Newspaper article THE JOURNAL RECORD

No Dampening Seen on Stock Market Due to Iran Arms Crisis

Newspaper article THE JOURNAL RECORD

No Dampening Seen on Stock Market Due to Iran Arms Crisis

Article excerpt

NEW YORK - The crisis over the Reagan administration's secret arms shipments to Iran and the dismissal of two key White House aides over the transfer of funds received from Iran to Nicaraguan ``contras'' has thus far had no perceptible effect on the stock market. Last week investors pushed the Dow-Jones industrial average up to 1,916.76, just a bit below its record high of 1,919.71.

Tuesday, meanwhile, the market rocketed past the record to close at 1,955.57, scoring one of its best one-day gains ever.

The way the markets have shrugged off not only the Ivan F. Boesky affair and Wall Street's spreading insider scandal but also the most serious crisis President Reagan has faced appears to reflect investors' judgment - or their wishful thinking - that nothing has happened that will seriously hurt the stock market.

They seem convinced that the Iranian affair will not bring down the president or force a drastic change in the economic, financial and deregulatory policies that produced the long stock market boom.

Scudder, Stevens & Clark, a leading dealer in mutual funds, has called this ``the greatest bull market in modern history,'' with the Dow skyrocketing more than 1,100 points in the past four years.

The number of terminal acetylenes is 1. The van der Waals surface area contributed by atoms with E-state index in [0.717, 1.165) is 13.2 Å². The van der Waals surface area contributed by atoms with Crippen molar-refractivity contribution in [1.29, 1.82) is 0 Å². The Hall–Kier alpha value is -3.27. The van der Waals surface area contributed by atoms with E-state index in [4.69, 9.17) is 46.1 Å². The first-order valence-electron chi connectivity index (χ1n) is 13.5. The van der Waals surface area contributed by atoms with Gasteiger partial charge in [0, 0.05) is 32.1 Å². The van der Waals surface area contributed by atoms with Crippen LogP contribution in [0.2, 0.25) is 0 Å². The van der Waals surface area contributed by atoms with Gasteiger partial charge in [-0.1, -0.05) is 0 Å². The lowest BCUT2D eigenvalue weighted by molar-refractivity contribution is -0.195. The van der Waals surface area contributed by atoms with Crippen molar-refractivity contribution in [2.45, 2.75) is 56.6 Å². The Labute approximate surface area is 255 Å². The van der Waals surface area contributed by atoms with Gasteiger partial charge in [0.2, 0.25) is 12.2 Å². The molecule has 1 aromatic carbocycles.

``This growth,'' as Scudder put it in a newsletter, ``is a welcome relief when considered against the backdrop of the prior two decades. When the rally began in 1982, the Dow was more than 200 points, or 20 percent, below the peak it had reached in the mid-1970s. Today's bull market has convincingly broken out of the long period during which the stock market had made no progress, despite some significant ups and downs.''

The caution with which the Democrats in Congress have treated President Reagan since the Iranian crisis arose encourages traders to feel that the White House is not facing another Watergate.

The market got some welcome news on the economic front this week. A surge in United States exports caused the nation's trade deficit to decline for the third month in a row. In October, the trade gap narrowed by $500 million, to $12.1 billion.

But, with net merchandise trade still likely to run between $165 billion and $170 billion in the red for 1986, up from $148.5 billion in 1985, this obviously does not mean that the trade problem is over. It does mean, however, that the fall in the dollar, especially against the Japanese yen and the major European currencies, is starting to narrow the gap. Further declines in the dollar against currencies that have been pegged to the dollar or have even risen against it appear to be in the cards for 1987.

Thus, the odds are that the trade gap will continue to narrow next year, not just from a lower dollar but from stronger expansion in Japan and Western Europe.

One important result of the narrowing trade gap should be support for the growth of this country's gross national product. …

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